This small canvas is one of a series of cavalrymen Géricault painted between 1812 and 1814. It is difficult to categorize Géricault's horsemen: neither true portraits nor genre scenes, they are more finished than studies yet not fully independent works. They convey the romantic excitement of battle and the glamour of military uniforms in the Napoleonic era. Géricault studied his subjects -- and they are more often trumpeters than soldiers -- with precision. The heroism of French expansion throughout Europe was soon reduced to disillusion and despair as the allied opposition gained the upper hand in 1814.

Here Géricault seems to have been preoccupied in the painting itself, in a lively handling of pigments and the working out of his design. Notice the soft spots of color on the center horse's muzzle and the long, rippling streaks in its tail. This painting shows the influence of the Flemish and Italian artists he was copying in the Louvre. Géricault's trumpeter and his mount reflect elements taken from Rubens and Van Dyck. The energetic styles of these baroque artists and their emphasis of color were well matched to a sensibility that valued inspiration and emotion.

Théodore Gericault, French, 1791 - 1824, Mounted Trumpeters of Napoleon's Imperial Guard, 1813/1814, oil on canvas, Chester Dale Fund, 1972.25.1

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A leafless, ash-white tree trunk has fallen from a broken stump into the wide V of a neighboring tree at the edge of a body of water near a verdant forest in this horizontal landscape painting. The fallen trunk creates a diagonal from near the lower left corner to the upper right. As it fell, it sheared off a substantial branch from a neighboring tree with a dark trunk. The bark where the damaged branch has pulled away is honey-orange, the same color as the leaves at the canopy, which has been pinned under the fallen trunk. Trees, vines, and other vegetation fill the space around and beyond this pair. In the lower right corner of the painting, vines grow over a broken stump, which deep in shadow. Between the stump and fallen tree, the peanut-brown surface of the water is smooth. Tiny in scale beneath the fallen tree and easily overlooked, there are two men and a dog in a boat. One man stands at the back of the boat and pushes it along with a long pole. He wears a tall, brown, cloth hat, a white shirt rolled up to the elbows under a blue vest, and loose-fitting pants. A second man wears a flat-topped, white hat with a black brim, a long, forest-green jacket, and tight-fitting slate-blue pants. He braces a rifle against one shoulder and shoots into the forest. The dog is white with brown spots, and it stands with its front paws on the edge of the boat, presumably ready to spring after the target. A patch of blue sky with puffy white clouds is seen above the trees in the upper left corner. The artist signed and dated the work in the lower right corner: “H. Vernet Rome 1833.”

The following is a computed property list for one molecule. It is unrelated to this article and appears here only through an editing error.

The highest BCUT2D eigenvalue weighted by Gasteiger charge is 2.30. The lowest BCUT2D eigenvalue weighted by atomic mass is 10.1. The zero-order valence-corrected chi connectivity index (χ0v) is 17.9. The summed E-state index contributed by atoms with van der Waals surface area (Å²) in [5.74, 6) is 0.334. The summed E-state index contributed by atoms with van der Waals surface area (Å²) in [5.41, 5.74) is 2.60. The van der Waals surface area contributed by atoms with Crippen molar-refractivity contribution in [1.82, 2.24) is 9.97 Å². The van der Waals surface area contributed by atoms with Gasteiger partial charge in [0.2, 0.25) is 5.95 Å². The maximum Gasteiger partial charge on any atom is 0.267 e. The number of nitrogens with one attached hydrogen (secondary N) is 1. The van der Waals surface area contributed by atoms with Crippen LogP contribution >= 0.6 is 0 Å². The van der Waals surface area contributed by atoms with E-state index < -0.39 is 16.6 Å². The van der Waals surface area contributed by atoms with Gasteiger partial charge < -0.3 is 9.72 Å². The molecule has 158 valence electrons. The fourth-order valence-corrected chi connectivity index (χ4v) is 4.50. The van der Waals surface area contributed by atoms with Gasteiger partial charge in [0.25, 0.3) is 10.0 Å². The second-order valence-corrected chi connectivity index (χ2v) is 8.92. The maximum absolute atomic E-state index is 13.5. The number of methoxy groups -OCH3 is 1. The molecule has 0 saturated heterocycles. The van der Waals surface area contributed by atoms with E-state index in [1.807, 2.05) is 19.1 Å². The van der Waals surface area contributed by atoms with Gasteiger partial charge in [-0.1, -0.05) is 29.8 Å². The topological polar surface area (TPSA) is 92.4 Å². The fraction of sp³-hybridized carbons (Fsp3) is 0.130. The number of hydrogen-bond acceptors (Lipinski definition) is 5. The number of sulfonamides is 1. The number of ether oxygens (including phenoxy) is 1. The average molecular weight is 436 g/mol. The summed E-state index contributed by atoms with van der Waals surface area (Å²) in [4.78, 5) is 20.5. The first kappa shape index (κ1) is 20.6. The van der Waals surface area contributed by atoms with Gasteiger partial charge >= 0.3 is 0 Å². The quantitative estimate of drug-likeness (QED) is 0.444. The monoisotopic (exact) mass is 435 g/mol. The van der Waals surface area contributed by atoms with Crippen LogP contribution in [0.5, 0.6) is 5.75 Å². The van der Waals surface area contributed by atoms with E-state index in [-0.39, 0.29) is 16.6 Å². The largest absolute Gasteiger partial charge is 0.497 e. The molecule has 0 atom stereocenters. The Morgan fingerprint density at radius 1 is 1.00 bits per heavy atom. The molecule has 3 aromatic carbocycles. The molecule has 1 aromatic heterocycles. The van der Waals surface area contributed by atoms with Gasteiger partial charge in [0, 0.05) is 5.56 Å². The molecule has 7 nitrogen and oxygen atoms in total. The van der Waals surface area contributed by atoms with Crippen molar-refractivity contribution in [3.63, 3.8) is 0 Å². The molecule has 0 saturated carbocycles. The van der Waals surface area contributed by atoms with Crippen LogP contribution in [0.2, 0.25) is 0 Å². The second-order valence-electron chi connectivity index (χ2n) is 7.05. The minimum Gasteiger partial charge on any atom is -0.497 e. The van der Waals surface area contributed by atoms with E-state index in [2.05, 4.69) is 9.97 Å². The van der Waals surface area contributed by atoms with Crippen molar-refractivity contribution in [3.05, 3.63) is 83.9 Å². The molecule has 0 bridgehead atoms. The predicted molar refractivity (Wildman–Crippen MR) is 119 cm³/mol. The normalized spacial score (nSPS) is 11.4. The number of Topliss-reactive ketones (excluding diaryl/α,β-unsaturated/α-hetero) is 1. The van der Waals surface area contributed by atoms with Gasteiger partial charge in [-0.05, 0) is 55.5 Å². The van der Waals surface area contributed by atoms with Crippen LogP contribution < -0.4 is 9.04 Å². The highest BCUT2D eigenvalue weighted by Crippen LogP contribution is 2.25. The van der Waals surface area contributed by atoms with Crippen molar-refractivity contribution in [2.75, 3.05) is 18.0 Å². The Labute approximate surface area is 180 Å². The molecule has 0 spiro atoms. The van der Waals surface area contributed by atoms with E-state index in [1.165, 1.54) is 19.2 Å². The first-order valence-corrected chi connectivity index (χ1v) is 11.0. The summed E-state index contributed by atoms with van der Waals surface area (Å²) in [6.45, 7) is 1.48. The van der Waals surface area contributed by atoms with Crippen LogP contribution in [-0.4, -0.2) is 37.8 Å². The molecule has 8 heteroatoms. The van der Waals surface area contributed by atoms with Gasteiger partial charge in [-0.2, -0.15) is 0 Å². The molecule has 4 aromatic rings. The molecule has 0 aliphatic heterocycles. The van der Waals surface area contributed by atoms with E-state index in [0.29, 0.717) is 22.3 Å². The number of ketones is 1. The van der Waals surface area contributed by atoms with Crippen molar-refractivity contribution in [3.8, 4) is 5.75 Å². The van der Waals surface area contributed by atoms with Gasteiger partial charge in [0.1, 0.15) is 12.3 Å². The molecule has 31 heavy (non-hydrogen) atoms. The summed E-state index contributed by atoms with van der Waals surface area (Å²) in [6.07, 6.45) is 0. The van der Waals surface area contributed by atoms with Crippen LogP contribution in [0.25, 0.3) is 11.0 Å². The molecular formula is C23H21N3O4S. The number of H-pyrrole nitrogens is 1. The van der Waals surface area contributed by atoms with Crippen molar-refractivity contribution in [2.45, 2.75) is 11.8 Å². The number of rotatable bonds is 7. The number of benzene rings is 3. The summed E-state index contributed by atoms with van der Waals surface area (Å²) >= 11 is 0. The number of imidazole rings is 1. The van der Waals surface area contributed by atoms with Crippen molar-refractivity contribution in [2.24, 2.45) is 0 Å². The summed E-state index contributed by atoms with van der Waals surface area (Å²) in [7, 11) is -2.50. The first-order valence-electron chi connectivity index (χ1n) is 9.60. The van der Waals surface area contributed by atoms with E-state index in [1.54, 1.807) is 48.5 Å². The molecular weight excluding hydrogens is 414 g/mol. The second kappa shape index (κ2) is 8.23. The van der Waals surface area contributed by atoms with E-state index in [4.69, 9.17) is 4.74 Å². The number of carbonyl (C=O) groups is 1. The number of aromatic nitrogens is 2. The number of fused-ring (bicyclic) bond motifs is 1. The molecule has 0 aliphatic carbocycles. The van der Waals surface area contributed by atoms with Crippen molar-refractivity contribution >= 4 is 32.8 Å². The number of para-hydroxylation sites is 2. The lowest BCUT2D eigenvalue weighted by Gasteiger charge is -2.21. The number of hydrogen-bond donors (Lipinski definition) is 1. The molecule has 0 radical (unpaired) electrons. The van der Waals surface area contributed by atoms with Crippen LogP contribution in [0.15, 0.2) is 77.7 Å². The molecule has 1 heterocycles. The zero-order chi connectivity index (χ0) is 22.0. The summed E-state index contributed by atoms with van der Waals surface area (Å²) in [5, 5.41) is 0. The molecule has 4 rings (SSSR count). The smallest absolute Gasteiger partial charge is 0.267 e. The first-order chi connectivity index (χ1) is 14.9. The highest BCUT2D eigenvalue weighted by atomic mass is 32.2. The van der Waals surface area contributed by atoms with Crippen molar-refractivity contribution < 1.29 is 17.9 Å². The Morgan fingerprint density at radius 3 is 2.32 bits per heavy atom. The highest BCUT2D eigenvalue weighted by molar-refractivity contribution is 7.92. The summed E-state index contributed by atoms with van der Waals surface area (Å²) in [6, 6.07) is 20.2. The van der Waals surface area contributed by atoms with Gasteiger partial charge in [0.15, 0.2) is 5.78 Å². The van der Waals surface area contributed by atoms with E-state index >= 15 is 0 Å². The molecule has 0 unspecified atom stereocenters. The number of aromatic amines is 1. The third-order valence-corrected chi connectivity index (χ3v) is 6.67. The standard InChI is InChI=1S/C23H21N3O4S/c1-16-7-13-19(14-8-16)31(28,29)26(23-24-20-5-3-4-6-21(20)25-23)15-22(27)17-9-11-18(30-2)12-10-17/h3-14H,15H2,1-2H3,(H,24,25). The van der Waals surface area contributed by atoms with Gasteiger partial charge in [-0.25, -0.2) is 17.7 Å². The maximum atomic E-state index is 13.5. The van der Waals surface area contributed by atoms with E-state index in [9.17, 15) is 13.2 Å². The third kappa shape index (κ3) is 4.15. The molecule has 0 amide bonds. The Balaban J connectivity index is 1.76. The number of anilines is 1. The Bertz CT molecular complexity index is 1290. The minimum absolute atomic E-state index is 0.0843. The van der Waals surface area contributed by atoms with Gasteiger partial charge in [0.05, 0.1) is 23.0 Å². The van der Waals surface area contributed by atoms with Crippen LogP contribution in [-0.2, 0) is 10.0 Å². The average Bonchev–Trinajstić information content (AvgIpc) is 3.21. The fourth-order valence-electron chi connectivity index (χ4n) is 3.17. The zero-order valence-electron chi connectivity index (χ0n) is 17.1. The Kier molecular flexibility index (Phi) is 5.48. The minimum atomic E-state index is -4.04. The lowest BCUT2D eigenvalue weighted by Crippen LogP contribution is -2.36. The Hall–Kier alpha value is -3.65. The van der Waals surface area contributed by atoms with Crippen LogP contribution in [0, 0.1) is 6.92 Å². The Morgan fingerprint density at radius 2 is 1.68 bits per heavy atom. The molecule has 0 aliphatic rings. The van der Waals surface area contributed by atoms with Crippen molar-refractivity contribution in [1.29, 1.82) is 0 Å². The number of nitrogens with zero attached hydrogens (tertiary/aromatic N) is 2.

Though less well-known than other painters on this tour, Horace Vernet was regarded by many in his day as one of the greatest French artists of all time. Horace's forthright and accurate reporting of facts was already being disparaged by some romantic critics before his death -- and more recently he has been compared to Norman Rockwell. Increasingly, however, his naturalism is appreciated as foreshadowing the work of realists like Courbet.

This painting was made in Italy after Vernet had been appointed director of the French Academy in Rome. Following the July Revolution of 1830, which installed "Citizen King" Louis Philippe, Vernet found himself the most senior French official in the city -- an uncomfortable post, given the antipathy of the pope and Italian public toward a more liberal French monarchy. It was often advantageous to be out of town, and the painter's love of hunting offered frequent opportunities.

Here, tiny figures are overshadowed by the wild landscape -- an ancient wooded marsh some forty kilometers from Rome. Vernet described it as a majestic place, where the presence of man did not interrupt the order of nature.

Horace Vernet, French, 1789 - 1863, Hunting in the Pontine Marshes, 1833, oil on canvas, Chester Dale Fund, 1989.3.1

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A young woman reclines and reads a book near a stream that winds through a wooded landscape in this horizontal painting. Painted with rich pine green, trees tower along the riverbanks and fill most of the painting. The olive-colored water seems to have cut straight down over time, creating high banks painted with tones of caramel and honey brown. Steel and slate-gray boulders are scattered in intervals near the river. Deep in the hazy blue distance, mountains line the horizon, which comes halfway up the composition. In the lower left corner of the painting, close to the river, the woman lies on her stomach as she props herself up on her elbows to read. She has pale white skin and her long, dark hair falls over her shoulders. Her white shirt hangs low over her shoulders, and her rose-pink skirt falls just short of her bare feet.

At first there seems to be something a bit incongruous here. The forest is rough, almost wild, but a young woman lies on the ground to read. Her blouse falls perilously low, but her book has the look of a biblical text. Viewers who saw this at the Salon in 1834, however, would have quickly recognized the woman as Mary Magdalene from her book, the deer, and especially her long tresses. Corot apparently added the figure as an afterthought -- she is painted over bits of foliage and water -- probably to elevate his landscape in the hierarchy of the Salon. By introducing a narrative element, and a religious one at that, his subject would be accorded greater prestige and justify the large size of his canvas.